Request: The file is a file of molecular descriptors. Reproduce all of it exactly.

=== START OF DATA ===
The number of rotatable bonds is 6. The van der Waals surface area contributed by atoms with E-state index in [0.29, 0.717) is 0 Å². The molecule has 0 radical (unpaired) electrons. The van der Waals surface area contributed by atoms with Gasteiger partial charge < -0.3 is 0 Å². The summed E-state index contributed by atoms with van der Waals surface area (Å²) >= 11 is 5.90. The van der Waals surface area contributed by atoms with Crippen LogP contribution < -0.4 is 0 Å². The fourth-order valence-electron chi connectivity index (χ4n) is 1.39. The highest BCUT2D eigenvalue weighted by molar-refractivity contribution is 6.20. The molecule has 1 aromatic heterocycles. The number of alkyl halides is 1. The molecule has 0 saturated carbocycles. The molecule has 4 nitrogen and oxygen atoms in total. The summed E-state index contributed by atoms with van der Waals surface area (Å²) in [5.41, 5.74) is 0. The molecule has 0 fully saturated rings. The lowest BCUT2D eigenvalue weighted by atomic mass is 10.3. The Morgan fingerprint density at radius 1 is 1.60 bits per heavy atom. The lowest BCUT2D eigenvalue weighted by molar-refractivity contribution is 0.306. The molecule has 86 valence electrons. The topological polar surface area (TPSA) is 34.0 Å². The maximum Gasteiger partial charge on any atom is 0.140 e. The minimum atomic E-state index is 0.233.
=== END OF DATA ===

The number of rotatable bonds is 6. The van der Waals surface area contributed by atoms with E-state index in [0.29, 0.717) is 0 Å². The molecule has 0 radical (unpaired) electrons. The van der Waals surface area contributed by atoms with Gasteiger partial charge < -0.3 is 0 Å². The summed E-state index contributed by atoms with van der Waals surface area (Å²) >= 11 is 5.90. The van der Waals surface area contributed by atoms with Crippen LogP contribution < -0.4 is 0 Å². The fourth-order valence-electron chi connectivity index (χ4n) is 1.39. The highest BCUT2D eigenvalue weighted by molar-refractivity contribution is 6.20. The molecule has 1 aromatic heterocycles. The number of alkyl halides is 1. The molecule has 0 saturated carbocycles. The molecule has 4 nitrogen and oxygen atoms in total. The summed E-state index contributed by atoms with van der Waals surface area (Å²) in [5.41, 5.74) is 0. The molecule has 0 fully saturated rings. The lowest BCUT2D eigenvalue weighted by atomic mass is 10.3. The Morgan fingerprint density at radius 1 is 1.60 bits per heavy atom. The lowest BCUT2D eigenvalue weighted by molar-refractivity contribution is 0.306. The molecule has 86 valence electrons. The topological polar surface area (TPSA) is 34.0 Å². The maximum Gasteiger partial charge on any atom is 0.140 e. The minimum atomic E-state index is 0.233.